One of the main themes in Greek philosophy is the contest between pleasure and nobility. “The culmination of Plato’s philosophy is the defeat of pleasure in its claim to be the highest good.... They met in a final harmony in Aristotle’s ideal of human personality.”8
Archilochus was known as a psogos, a satirist or scold. Iambic poetry was the poetry of invective. Jaeger says that the iambics of Archilochus had an educational tendency, and his audience “placed him next to Homer as the educator of the Greeks.” If epic poetry is the praise of great deeds, iambic poetry is the blame of misdeeds. Both have an educational effect. Iambic poetry has a long history; “Catullus and Horace... inveigh relentlessly against the scandals of their time.”9
Archilochus believed that we have an obligation to be angry at misdeeds, he was scornful of “the inability to feel righteous indignation.” The Peripatetic School (Aristotle’s school) also believed that it’s a “moral deficiency” not to feel righteous indignation, not to be angry at injustice.10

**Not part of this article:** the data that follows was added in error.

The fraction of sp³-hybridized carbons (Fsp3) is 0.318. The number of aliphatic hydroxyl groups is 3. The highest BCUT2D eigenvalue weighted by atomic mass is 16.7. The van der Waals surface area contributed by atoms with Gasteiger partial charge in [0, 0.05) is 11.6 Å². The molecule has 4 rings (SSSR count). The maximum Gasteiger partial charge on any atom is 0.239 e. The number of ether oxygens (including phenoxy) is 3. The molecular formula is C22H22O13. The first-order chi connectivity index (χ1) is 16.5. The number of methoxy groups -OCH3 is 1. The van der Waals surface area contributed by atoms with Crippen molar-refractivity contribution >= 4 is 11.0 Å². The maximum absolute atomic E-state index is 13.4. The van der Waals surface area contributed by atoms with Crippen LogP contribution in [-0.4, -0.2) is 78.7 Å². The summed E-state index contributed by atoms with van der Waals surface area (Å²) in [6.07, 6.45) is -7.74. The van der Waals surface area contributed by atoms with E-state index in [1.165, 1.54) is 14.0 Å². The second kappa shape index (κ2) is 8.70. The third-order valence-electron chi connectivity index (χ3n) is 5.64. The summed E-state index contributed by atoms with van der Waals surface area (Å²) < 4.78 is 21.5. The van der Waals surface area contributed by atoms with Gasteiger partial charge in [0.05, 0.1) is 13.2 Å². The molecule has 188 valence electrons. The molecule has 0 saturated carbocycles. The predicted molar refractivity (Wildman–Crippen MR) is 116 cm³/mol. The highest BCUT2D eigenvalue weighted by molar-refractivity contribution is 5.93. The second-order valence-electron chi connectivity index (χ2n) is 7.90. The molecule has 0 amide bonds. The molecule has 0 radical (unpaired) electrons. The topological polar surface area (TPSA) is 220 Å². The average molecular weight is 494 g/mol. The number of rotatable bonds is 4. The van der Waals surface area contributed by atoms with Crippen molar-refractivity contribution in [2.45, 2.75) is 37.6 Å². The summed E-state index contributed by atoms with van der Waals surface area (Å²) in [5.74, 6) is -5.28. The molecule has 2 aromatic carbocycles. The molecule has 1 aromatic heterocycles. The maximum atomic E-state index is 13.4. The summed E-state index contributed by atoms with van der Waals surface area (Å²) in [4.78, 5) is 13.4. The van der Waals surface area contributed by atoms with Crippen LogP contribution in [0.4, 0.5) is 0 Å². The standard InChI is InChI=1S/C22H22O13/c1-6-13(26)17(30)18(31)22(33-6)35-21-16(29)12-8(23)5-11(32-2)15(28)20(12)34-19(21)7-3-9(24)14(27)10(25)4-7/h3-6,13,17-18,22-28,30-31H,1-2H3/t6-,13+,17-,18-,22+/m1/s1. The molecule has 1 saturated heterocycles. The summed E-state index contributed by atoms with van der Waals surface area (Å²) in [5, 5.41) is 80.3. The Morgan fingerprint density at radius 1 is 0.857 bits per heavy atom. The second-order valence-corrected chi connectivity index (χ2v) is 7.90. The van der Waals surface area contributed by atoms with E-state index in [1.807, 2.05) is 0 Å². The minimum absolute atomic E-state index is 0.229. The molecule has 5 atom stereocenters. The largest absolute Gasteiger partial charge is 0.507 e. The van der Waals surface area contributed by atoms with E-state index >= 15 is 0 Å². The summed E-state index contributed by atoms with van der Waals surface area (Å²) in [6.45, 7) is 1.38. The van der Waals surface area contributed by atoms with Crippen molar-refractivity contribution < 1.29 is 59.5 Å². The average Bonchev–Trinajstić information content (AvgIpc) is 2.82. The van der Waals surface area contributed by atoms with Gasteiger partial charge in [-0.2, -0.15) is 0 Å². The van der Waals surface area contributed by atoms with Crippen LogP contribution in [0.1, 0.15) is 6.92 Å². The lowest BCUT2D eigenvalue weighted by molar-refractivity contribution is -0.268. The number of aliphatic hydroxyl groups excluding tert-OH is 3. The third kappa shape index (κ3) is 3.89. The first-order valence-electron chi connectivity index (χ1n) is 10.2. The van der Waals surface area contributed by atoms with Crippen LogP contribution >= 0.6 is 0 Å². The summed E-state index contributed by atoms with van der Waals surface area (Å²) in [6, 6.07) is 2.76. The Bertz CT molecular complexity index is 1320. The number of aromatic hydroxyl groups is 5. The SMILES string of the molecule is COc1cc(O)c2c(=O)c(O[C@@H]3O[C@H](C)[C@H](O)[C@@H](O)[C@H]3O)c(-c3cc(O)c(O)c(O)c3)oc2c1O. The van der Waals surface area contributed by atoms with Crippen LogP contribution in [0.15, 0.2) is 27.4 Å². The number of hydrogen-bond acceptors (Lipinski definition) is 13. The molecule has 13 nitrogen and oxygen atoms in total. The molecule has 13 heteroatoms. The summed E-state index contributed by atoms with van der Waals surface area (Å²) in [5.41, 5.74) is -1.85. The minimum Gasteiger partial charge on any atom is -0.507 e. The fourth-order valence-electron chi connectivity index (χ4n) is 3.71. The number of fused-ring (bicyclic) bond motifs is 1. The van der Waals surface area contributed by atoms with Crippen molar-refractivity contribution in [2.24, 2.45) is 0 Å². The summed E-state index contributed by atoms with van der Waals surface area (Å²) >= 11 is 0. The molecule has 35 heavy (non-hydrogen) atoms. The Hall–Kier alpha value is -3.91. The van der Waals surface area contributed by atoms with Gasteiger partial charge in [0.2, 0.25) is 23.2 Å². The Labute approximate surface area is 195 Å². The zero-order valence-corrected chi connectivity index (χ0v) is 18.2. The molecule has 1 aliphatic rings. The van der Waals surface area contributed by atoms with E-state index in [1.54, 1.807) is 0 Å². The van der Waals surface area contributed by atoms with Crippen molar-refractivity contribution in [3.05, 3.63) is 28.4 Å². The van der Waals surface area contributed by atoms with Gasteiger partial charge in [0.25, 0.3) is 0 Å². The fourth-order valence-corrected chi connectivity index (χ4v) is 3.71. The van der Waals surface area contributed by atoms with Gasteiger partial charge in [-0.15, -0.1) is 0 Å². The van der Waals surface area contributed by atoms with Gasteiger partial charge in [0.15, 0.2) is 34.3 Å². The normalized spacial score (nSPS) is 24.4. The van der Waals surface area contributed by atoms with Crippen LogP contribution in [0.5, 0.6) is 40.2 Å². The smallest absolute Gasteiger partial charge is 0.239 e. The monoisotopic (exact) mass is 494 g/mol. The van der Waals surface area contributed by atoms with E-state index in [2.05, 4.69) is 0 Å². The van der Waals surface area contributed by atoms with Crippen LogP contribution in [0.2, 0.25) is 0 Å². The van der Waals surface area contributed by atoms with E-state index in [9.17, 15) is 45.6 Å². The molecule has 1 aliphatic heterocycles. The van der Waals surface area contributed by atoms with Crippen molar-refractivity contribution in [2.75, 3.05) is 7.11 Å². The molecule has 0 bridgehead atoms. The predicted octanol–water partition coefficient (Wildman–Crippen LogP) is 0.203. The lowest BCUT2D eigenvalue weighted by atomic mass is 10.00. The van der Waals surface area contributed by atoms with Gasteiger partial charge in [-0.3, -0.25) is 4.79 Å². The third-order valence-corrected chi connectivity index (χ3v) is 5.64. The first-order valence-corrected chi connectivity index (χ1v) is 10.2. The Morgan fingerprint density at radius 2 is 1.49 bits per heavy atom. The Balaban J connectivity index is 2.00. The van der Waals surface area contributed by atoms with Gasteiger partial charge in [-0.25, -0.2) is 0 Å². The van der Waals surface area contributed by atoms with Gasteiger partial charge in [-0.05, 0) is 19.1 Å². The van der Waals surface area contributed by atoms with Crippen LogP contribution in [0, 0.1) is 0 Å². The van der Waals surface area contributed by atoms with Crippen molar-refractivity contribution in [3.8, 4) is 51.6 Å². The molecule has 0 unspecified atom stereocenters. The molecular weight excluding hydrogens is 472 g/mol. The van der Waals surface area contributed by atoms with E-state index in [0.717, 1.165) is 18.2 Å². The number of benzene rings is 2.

Jaeger now turns to the famous female poet, Sappho of Lesbos. He says that Sappho’s lyrics are “the voice of pure emotion.” Apparently Sappho had a kind of private school. “Her friends are girls who have just left their mothers’ sides... dedicated to serve beauty by their dances, games and songs.... Women were educated to attain the highest possible nobility of spirit.” Jaeger says there may have been a sexual element, he speaks of “the power of Eros to release the forces of the spirit.”
Sappho’s poetry was often inspired by someone entering or leaving her group. It was meant to be sung to a lyre. Jaeger says that Sappho’s group/band/thiasos was “consecrated to music.”